Draft legal aid law sets high standards
The Standing Committee of the National People's Congress, the country's top legislative body, has been discussing the draft of the Legal Aid Law. According to an NPC Standing Committee spokesperson, the draft will set higher funding standards for the legal aid system, and make it mandatory for legal aid agencies to appoint a lawyer with three or more years' experience to represent in a court of law those who face the death penalty or life imprisonment.
The subsidy for legal aid lawyers will be higher and exempted from personal income tax and value-added tax, as stated by the NPC Standing Committee spokesperson.
Legal aid agencies help those most in need and protect the legitimate rights of vulnerable groups. That is why improving the legal aid system has been on the government's agenda for a long time.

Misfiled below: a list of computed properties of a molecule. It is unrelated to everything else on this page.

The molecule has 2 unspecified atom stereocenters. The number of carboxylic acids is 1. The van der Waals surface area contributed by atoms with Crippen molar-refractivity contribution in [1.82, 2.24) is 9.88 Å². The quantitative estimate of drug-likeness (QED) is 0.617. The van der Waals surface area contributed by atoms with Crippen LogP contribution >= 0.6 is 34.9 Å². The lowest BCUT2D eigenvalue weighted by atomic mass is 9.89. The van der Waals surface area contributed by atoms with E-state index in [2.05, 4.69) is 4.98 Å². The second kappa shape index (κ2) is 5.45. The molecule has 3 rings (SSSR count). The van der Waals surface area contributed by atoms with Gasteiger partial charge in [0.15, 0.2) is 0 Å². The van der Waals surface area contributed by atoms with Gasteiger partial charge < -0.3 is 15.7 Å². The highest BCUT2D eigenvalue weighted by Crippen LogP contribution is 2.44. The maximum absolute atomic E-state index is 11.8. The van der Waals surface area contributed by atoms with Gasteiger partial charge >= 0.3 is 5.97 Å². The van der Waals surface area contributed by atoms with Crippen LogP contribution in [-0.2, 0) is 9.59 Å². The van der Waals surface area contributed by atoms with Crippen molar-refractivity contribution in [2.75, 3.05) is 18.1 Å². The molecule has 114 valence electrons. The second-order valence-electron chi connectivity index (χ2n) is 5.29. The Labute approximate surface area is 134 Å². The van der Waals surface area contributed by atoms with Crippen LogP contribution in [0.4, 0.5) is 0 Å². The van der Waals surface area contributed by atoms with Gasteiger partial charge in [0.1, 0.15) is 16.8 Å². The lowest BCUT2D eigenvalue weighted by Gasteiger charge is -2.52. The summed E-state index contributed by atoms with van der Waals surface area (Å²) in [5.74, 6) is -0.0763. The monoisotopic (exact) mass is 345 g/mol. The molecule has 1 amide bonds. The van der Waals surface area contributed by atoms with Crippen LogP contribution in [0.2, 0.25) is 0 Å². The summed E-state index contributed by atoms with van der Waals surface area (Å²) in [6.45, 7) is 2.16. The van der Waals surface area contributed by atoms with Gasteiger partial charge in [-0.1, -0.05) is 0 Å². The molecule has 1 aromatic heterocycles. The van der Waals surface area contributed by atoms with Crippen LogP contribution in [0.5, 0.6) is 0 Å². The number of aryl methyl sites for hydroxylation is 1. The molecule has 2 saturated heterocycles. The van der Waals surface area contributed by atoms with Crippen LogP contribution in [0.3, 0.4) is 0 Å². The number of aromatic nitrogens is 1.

The current Legal Aid Regulation came into effect in 2003, and as a regulation, and not law, it is not enough to meet people's expectations of justice. That is why there is a need for a Legal Aid Law and the country's top legislative body is working on that.
The lack of personnel and funding is the primary problem the legal aid system faces. Legal aid agencies at the county level are the most disadvantaged, as there is no guaranteed funding for them, making it near impossible for them to recruit enough hands to do the job.
The draft law provides a solution by requiring the earmarking of special funds for legal aid and setting subsidy standards.
Second, the quality of legal aid services must be improved. Some law agencies often send young, inexperienced lawyers to provide legal aid for those in need, as such cases are not profitable for them. The draft law will require legal aid agencies to send lawyers with at least three years' experience for legal aid work. Legal aid is essential to building the rule of law in China. We hope the draft law, which may become a law soon, helps to build a sound basis for the rule of law.